TypePad updated: Better blog comments for all

Blog platform company improves comment system, offers it for free to everybody.

Rafe Needleman Former Editor at Large
Rafe Needleman reviews mobile apps and products for fun, and picks startups apart when he gets bored. He has evaluated thousands of new companies, most of which have since gone out of business.
Rafe Needleman
2 min read
The new TypePad comments are a lot more attractive than before.

Six Apart's paid, hosted blogging service, TypePad, is getting improved community features. The first thing most users will notice is a new blog commenting system. It has both a cleaner display of comments (with icons for the comments, WordPress-style), as well as a simpler comment entry interface. Users can also reply to particular comments and the system supports one level of threading.

The updated comments service hooks into TypePad's new profile system. Commenters with TypePad IDs get a place that collects all the comments they leave on all TypePad comment-enabled blogs, and users can add feeds from their accounts on Flickr, Twitter, Friendfeed, Digg, and about 45 other services. That makes the profile pages a lot more dynamic and interesting.

The TypePad comment system can be embedded on non-TypePad blogs. The service can automatically install on WordPress.org, Blogger, and Tumblr sites. HTML code is provided to put the comment system on other blogs.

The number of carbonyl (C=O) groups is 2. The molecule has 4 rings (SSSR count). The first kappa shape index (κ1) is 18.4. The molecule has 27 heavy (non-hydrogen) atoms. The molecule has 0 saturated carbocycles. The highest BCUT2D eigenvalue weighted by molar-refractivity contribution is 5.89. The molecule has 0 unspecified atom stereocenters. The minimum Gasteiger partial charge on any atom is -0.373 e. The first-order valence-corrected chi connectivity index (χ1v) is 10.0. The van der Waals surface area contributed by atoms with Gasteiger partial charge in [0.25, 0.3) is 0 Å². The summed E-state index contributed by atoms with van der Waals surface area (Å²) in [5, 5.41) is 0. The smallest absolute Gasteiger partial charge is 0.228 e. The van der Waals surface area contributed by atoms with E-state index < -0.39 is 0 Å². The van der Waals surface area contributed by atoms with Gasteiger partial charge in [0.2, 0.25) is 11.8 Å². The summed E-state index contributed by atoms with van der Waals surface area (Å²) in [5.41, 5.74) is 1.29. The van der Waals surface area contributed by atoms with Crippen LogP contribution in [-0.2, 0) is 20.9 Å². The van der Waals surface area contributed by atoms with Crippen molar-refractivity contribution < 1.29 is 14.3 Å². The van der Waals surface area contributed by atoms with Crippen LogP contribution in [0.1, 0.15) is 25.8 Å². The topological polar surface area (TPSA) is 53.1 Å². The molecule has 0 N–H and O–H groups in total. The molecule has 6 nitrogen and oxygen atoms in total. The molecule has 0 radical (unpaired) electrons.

This new comment ecosystem is certainly an improvement over the previous version. But bloggers have other very good commenting systems to choose from. I favor Disqus, for instance. Although I do like the new TypePad system, I don't see a reason to install it on my WordPress blog ProPRTips, (and actually, I couldn't if I wanted to--users of WordPress.com-hosted blogs can't get far enough under the hood to make the switch; bloggers using WordPress.org software hosted elsewhere can, however).

The new system is certainly an improvement, and more than that it's interesting to see Six Apart continue to spin core functionality out of its paid products and offer it to the world for free. Previously, of course, the company made Movable Type open source and free. The company clearly hopes that exposure to these products will make revenue-generating products more attractive. Whatever the motivation, these are serious and full-featured products, now available for nothing, and I'm cool with that.

The new TypePad profiles collect all your commenting activities on TypePad-enabled blogs.